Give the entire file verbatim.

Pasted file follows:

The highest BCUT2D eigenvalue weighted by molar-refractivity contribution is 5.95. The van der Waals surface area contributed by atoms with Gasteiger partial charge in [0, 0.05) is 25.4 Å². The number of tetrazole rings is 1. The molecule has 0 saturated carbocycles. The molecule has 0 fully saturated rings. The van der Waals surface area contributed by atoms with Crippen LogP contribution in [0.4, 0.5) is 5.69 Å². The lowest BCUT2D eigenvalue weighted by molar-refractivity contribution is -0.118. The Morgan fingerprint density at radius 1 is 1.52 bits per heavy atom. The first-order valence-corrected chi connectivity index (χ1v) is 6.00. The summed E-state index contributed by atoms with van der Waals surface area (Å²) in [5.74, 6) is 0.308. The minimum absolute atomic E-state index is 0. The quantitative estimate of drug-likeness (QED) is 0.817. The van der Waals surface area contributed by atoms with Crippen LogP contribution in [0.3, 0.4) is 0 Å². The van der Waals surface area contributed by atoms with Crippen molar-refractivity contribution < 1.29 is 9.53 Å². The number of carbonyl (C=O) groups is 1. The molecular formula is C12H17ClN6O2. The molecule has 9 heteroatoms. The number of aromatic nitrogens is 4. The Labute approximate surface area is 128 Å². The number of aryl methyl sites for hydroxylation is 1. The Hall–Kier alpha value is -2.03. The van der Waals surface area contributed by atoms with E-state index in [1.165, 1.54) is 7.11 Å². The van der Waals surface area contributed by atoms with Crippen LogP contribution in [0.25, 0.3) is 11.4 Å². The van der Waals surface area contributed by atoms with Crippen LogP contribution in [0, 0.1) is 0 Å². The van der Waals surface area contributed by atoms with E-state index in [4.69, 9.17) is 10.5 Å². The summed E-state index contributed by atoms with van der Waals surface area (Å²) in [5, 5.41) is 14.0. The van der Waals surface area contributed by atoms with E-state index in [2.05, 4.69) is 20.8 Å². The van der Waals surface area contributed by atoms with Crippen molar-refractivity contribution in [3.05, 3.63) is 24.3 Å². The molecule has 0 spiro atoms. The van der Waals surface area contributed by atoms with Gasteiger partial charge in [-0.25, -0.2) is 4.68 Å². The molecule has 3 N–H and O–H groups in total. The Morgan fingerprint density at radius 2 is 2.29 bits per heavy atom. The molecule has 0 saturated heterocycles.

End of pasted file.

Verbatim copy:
The highest BCUT2D eigenvalue weighted by molar-refractivity contribution is 5.95. The van der Waals surface area contributed by atoms with Gasteiger partial charge in [0, 0.05) is 25.4 Å². The number of tetrazole rings is 1. The molecule has 0 saturated carbocycles. The molecule has 0 fully saturated rings. The van der Waals surface area contributed by atoms with Crippen LogP contribution in [0.4, 0.5) is 5.69 Å². The lowest BCUT2D eigenvalue weighted by molar-refractivity contribution is -0.118. The Morgan fingerprint density at radius 1 is 1.52 bits per heavy atom. The first-order valence-corrected chi connectivity index (χ1v) is 6.00. The summed E-state index contributed by atoms with van der Waals surface area (Å²) in [5.74, 6) is 0.308. The minimum absolute atomic E-state index is 0. The quantitative estimate of drug-likeness (QED) is 0.817. The van der Waals surface area contributed by atoms with Crippen LogP contribution in [0.3, 0.4) is 0 Å². The van der Waals surface area contributed by atoms with Crippen molar-refractivity contribution < 1.29 is 9.53 Å². The number of carbonyl (C=O) groups is 1. The molecular formula is C12H17ClN6O2. The molecule has 9 heteroatoms. The number of aromatic nitrogens is 4. The Labute approximate surface area is 128 Å². The number of aryl methyl sites for hydroxylation is 1. The Hall–Kier alpha value is -2.03. The van der Waals surface area contributed by atoms with E-state index in [1.165, 1.54) is 7.11 Å². The van der Waals surface area contributed by atoms with Crippen LogP contribution in [0.25, 0.3) is 11.4 Å². The van der Waals surface area contributed by atoms with Crippen LogP contribution in [0, 0.1) is 0 Å². The van der Waals surface area contributed by atoms with E-state index in [4.69, 9.17) is 10.5 Å². The summed E-state index contributed by atoms with van der Waals surface area (Å²) in [5, 5.41) is 14.0. The van der Waals surface area contributed by atoms with E-state index in [2.05, 4.69) is 20.8 Å². The van der Waals surface area contributed by atoms with Crippen molar-refractivity contribution in [3.05, 3.63) is 24.3 Å². The molecule has 0 spiro atoms. The van der Waals surface area contributed by atoms with Gasteiger partial charge in [-0.25, -0.2) is 4.68 Å². The molecule has 3 N–H and O–H groups in total. The Morgan fingerprint density at radius 2 is 2.29 bits per heavy atom. The molecule has 0 saturated heterocycles.